House prices down 40% since 2007 peak CSO

A few nuggets from the CSO the link is below for those who want to read in full


The monthly rate of decline increased to 1.7% in both February and March of this year, the largest monthly decrease since July 2009.


This measures average prices for homes around the country and is based on information provided by a number of financial institutions.

The CSO index will be published monthly.

‘We believe that it does not make sense to continue to produce our own index when the CSO will be producing a similar index based on a more comprehensive set of information,’ a statement from Permanent TSB said today.

Sean Whelan on RTÉ’s One O’Clock News citing “most analysts”, confidently claimed the bottom will be a 50% fall from the peak and that’s expected at the end of this summers selling season.

Bring back George.

Blue Horseshoe

How’re they “confidently claiming” the bottom will be -50% when we’re nearly there already and the current rate of decline (as well as ICB predictions) indicates a c. 20% fall for 2011 and more beyond that?!

As far as I can gather, in South Dublin house prices are down c55%, apartments over 60%.

the 45% fall in Dublin is BS, where I live in Carpenterstown, a three bed semi two doors down sold for 610K in 2007, an Identical house one door up cannot sell at an asking price of 305K today.

the index lacks credibility & people will see through the lies quickly.

Most analysts like S&P? With their confident “31% so far”…

People need to stop measuring from the top down. The peak is meaningless.

Didin’t Morgan Kelly say 80% falls (or was it Constantine) anyway given the level of excrement we are sinking in is getting deeper by the day I think their estimates are more realistic and I agree with Jake76 the peak is meaningless, (but the fall could kill you) :-GC

The1bed apartments in the Gasworks which went on receivers sale recently at 155k (ground floor) INCLUDING a car parking space were 355k EX parking space at peak. Parking was an extra 40K, if you could even get it with a 1 bed.

That would agree nicely with your apartment estimate.

And yep spqr64, it was Morgan Kelly who said up to 80% falls.

It’s important to note that Kelly said you lose 80% of the price gains caused by the bubble - not 80% of the price.

Although the latter is looking more likely at this stage.

We must be really near to that 80% loss of gains…?

While that is true, however, many will use the metric, especially those “with an interest” in the property market.

IMHO, residential property in Ireland will ultimately stabilise at a level roughly where the price of the average house is 3 to 3.5 times the average wage. I believe that price level will represent somewhere between 70 and 80% from the peak. However, before we get to a market that can support such a level of pricing for property, we will need to see the following;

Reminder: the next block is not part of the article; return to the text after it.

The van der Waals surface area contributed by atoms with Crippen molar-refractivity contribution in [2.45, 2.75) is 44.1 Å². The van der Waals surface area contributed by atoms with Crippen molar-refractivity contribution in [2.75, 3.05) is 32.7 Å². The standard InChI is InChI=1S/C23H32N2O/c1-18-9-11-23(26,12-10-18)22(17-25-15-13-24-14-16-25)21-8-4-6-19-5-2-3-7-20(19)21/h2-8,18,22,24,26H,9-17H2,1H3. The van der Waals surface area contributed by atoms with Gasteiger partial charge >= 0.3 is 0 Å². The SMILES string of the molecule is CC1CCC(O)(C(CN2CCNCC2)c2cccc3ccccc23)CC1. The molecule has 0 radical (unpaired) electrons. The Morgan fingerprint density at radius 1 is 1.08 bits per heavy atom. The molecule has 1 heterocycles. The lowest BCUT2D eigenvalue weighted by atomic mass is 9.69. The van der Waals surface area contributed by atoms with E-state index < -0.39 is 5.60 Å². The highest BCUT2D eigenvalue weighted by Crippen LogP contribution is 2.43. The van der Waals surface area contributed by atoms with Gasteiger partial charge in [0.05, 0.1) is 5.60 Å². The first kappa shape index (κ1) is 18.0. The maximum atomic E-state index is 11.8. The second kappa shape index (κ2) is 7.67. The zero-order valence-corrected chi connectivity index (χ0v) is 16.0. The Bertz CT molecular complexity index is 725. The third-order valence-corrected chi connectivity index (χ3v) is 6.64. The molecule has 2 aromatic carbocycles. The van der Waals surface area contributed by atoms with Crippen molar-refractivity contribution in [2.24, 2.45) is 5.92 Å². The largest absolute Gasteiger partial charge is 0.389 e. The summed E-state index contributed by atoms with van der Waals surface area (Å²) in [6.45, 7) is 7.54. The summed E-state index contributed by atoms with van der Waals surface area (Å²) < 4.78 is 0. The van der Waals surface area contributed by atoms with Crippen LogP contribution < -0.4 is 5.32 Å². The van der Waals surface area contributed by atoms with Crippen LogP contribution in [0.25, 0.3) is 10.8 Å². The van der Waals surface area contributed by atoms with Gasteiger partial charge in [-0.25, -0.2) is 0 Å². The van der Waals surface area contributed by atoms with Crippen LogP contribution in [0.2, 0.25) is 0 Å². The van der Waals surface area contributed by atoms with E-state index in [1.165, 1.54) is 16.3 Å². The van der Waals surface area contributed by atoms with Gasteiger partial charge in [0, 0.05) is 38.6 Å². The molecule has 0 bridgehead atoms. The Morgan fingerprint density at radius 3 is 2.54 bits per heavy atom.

a) a stabilisation followed by growth in employment numbers
b) a stabilisation in net incomes
c) a stabilisation followed by growth in population
d) lenders in Ireland establishing a level of solvency, liquidity and apatite to support mortgage lending

Until then, declines will continue and if the economy remains moribund for a number of years then expect to hear news reports on this new index showing 60, 70, 80 and even 90% falls from the peak as emigration continues to draw significant numbers of the below 30 year old age bracket out of the country and its property market while those that remain face increased tax burdens to fund the rump of the banks.

Blue Horseshoe


Down 50% form an insane stupid price, so does that make it a insane price with the stupid still to go?


It’s very welcome to have an index based on real selling prices. For far too long vested interests have claimed that there has been huge falls in average house prices, that the bubble has already burst, and that now is a good time to buy. The typical strategy is to pick one or two extreme cases, and claim that if we can find one or two houses that have fallen a lot in price then it must follow that all houses have fallen by the same amount.

What this index shows is that it is total nonsense that average prices have fallen by 60% or more. In fact, the data shows that average house prices have fallen by a modest 40% nationwide. Even in Dublin, where the price rises have been particularly high, the falls to date have been only 45%. We’re still clearly in the midst of a house price bubble, now is not a good time to buy, and we can expect significant further falls.


M’lord, I enter into evidence, exhibit A - Co Kildare, where the living is easy - and it’s a quick commute to the capital

The accused had the temerity to publish this “article” only yesterday.




Without reading it, I wonder if they have taken into account people buying from plans in 07 actually drawing down later to pay the contracted price when markets had fallen.

Anyway, a mushed up glob of an index is feck all use where the site value bobs up and down from street to street.

Hey TUG, how’s the hunting going :smiley:


The daft email alert is set and I maintain a crouching prepared to pounce position day long…

That said, the old dream home hasn’t shown up yet…

It’s difficult to get adequate cueing space for a full size pool table in living rooms at my price bracket… BD

Ideal solution

I am finding similar issues with space for grand pianos I must confess.